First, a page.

In 2012, the producers at Kyoto Animation decided to make one of the honorable mentions in 2011’s Kyoto Animation Awards into an animated TV series. To helm it, they chose Taiichi Ishidate to direct a production for the first time. The Kyoukai no Kanata TV series ran from October 2013-December 2013 for 12 broadcast episodes, 5 joke shorts, and 1 unaired prequel to the series. It was decently received, though the series suffered from being overly ambitious with the setting and providing little emphasis on why the viewer should like the main two characters over the side characters. With the final Japanese Blu-ray in July 2014 came an announcement that it would get a movie adaptation. Later on, that adaptation was clarified: there would be a recap film called the “Past” and a new piece called “Future.” “Past” was originally sold only at the theatres playing the films in March 2015, but got a limited release through KyoAni and Pony Canyon’s online store. “Future” got a wider distributed release to most retailers in October 2015. Since the two are part of the same work, this review will cover both Blu-ray editions of the films.
Let’s start with “Past” as it’s easier to review. “Past” comes in a standard opaque G1 DVD-size case with a small booklet providing basic information about the story and the character relationships. The staff of the film are printed on the reverse of the cover art. The disc itself has standard (for the series) artwork depicting broken barrier shards flowing away.
On the disc itself is the film with 2 audio tracks: a Dolby True HD 5.1 mix and a Linear PCM stereo mix. Additionally, Japanese subtitles are included. The bonus features include a full version of the “Yakusoku no Kizuna” promotional video adapted from episode 6 of the TV series, theatrical announcement commercial, and the “news flash” announcing that it will be two films.
Though the release is bare extras-wise, the content itself is really good. The video encode is decent, with only a small amount of banding near areas of color difference like with the backgrounds for Akihito/Mirai in Kyoukai no Kanata itself. Audio-wise, the mix is just as good. The 5.1 sound is used to its full potential and the new soundtrack is full of great pieces. The original opening and ending songs are used effectively as well. I simply can’t recommend this release enough if you can get a hold of it. There’s good reason why fans were annoyed that the wider retail release lacked this version.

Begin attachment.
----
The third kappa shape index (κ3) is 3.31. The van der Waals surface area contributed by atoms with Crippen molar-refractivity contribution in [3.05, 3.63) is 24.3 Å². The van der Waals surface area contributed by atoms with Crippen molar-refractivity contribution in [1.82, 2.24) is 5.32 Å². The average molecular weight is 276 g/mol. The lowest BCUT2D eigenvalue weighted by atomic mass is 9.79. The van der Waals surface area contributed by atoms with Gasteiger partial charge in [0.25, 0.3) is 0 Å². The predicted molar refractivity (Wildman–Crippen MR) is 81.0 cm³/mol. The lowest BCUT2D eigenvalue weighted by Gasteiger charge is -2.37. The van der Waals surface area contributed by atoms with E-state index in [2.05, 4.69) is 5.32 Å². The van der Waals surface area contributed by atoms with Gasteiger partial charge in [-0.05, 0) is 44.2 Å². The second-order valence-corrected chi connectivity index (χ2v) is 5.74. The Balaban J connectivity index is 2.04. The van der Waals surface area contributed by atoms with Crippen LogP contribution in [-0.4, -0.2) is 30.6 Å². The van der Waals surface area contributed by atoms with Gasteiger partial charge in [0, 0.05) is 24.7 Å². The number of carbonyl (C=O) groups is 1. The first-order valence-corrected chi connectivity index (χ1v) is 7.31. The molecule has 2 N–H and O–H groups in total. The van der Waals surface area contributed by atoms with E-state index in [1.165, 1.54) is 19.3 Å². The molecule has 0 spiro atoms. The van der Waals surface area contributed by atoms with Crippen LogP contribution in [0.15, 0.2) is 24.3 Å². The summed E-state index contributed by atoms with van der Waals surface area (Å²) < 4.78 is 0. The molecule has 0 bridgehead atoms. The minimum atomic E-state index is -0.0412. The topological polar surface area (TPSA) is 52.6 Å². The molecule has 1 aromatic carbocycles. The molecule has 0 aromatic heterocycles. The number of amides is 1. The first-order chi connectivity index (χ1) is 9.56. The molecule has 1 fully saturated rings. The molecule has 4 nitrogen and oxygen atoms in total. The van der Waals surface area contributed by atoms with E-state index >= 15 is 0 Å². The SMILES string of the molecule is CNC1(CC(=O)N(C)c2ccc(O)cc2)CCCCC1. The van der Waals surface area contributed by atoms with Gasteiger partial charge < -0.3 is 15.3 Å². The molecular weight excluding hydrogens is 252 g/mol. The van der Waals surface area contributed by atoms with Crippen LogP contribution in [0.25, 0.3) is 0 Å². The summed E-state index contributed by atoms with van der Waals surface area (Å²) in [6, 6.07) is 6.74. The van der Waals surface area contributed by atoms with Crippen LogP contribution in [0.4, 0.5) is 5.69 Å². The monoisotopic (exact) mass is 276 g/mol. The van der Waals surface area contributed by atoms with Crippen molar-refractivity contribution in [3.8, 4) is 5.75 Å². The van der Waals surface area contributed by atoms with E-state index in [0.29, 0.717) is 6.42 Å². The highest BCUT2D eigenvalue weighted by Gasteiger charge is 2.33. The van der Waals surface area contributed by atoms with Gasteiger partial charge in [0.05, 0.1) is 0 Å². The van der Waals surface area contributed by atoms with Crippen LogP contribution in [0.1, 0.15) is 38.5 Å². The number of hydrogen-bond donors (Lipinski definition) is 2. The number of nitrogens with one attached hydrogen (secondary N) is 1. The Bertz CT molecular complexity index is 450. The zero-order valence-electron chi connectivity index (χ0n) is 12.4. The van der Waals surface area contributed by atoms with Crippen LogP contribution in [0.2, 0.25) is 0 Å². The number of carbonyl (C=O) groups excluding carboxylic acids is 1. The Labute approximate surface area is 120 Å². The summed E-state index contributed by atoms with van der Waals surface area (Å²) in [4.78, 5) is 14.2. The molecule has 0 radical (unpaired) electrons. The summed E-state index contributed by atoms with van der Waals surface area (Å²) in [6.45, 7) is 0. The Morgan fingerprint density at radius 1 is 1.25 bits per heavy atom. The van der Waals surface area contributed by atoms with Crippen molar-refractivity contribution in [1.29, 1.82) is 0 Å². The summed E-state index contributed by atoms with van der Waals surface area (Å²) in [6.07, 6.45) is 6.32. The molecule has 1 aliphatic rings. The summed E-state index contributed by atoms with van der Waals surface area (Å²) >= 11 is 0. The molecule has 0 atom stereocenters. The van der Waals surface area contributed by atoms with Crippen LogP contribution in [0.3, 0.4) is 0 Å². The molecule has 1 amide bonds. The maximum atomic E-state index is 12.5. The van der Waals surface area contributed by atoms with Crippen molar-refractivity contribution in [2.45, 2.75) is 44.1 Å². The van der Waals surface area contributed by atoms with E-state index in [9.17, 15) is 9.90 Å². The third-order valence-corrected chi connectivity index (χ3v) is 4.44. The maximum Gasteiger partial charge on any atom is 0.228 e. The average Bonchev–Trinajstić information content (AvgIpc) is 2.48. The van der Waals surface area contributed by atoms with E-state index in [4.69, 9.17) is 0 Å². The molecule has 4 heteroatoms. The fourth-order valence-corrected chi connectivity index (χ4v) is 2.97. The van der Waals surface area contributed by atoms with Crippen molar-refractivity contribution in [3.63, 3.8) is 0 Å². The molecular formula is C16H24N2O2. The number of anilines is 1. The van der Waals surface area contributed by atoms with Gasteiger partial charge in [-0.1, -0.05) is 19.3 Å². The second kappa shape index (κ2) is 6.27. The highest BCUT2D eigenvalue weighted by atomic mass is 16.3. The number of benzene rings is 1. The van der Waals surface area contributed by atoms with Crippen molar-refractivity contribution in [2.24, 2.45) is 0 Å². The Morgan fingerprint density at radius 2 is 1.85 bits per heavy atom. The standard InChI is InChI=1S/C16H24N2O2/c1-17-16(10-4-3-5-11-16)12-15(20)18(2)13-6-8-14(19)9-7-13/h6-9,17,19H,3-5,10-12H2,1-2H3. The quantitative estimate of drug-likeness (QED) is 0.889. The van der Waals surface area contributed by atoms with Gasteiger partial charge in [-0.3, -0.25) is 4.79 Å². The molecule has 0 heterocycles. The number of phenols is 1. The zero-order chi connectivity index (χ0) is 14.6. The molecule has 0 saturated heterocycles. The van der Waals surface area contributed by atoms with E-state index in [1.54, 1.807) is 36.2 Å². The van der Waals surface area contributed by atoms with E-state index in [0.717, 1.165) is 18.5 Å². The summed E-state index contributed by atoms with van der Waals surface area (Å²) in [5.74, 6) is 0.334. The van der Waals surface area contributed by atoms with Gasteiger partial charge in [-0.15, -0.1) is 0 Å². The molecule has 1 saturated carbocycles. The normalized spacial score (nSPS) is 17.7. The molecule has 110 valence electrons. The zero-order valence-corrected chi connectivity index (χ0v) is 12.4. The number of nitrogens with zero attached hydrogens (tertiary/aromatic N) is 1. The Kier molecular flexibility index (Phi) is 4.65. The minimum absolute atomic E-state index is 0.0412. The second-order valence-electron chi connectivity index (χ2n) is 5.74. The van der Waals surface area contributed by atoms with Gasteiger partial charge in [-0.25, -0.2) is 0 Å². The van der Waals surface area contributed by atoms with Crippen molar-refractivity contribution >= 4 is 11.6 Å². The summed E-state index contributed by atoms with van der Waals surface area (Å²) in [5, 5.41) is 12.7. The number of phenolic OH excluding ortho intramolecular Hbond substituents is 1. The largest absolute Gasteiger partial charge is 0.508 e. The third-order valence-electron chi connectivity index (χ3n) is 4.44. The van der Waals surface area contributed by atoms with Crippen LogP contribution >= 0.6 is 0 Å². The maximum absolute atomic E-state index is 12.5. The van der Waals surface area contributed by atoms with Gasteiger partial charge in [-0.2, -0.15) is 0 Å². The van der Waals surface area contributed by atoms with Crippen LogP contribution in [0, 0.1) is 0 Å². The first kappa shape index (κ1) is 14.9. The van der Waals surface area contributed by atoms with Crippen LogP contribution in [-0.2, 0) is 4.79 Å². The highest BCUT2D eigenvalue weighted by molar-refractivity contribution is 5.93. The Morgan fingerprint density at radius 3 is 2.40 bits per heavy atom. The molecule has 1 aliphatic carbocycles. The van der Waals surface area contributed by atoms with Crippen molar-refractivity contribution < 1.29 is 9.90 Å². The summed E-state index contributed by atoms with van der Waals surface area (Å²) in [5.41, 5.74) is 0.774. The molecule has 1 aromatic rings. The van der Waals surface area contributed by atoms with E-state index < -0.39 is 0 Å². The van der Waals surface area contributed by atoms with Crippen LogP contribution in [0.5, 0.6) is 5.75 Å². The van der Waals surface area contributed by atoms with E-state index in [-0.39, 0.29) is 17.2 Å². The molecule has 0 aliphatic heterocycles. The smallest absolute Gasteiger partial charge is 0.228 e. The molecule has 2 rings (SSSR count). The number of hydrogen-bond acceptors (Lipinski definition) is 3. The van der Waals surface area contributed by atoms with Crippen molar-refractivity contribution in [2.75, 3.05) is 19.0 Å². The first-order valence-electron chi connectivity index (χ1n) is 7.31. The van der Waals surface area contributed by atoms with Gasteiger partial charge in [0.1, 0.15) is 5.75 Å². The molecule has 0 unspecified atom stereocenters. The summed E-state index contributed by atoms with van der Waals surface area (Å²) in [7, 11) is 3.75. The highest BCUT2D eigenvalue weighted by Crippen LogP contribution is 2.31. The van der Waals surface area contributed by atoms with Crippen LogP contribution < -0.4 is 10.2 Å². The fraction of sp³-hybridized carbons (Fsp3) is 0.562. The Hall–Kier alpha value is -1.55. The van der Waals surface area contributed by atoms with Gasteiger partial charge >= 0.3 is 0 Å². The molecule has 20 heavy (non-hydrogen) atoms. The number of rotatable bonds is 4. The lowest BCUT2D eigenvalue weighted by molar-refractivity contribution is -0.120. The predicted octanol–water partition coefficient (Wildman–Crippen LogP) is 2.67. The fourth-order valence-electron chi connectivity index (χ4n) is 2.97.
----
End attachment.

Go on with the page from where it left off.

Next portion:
And now to “Future.”
“Future comes in a digipak housed inside a thick newly drawn slipcover case. Also included in the case are a postcard book and replica recording script from director Ishidate with his notes included. Inside the digipak is a special booklet that gives character information, sample images Ishidate used to visualize the story/poster art/cover art, messages from the staff, and key frames.
On the disc itself is audio commentary from Ishidate, Risa Taneda (Mirai’s seiyuu), and Yuri Yamaoka (Ai’s seiyuu), digests of the stage greetings for “Past” and “Future,” and the two trailers for the film series. Again, Japanese subtitles are included.
Visually, this work surpasses most productions I’ve seen. The animation, artwork, color usage, 3D CG, etc, are combined with good photography and use of filters to make a visual spectacle. The encoding again is really good, but some spots have some banding issues with subtle color changes (likely an issue with IMAGICA’s mastering as Tamako Love Story had similar problems). It’s a good example disc to show the variety of color usage for your system with how Ishidate alters their usage to reflect the differing tones of the situations Akihito/Mirai find themselves in.
Audibly, this disc is another treat. In addition to the Linear PCM 5.1, stereo, and audio commentary tracks, KyoAni and Pony utilized DTS’s Headphone X technology to provide a third track for people watching on portable players. This allows for the 5.1 channels to be synthetically replicated through 2. I can’t examine this mix personally, but the other two tracks were fantastic.
Finally, since I ordered the “Future” film from the KyoAni Shop, I also got a bonus book from the store. This book contains storyboards for the main emotional moment in the film, a symposium with the main staff at KyoAni, a second dialogue with Ishidate/Ogawa, and key frame artwork/BG art.
By itself, “Future” is a decent film, but when combined with “Past,” I feel both pieces tell a good story that has some meandering parts which degrade the whole from being a truly fantastic work. I enjoyed watching both and would easily re-watch it soon if I didn’t have other obligations to fulfill. I’d recommend getting both on BD as they are a visual feast.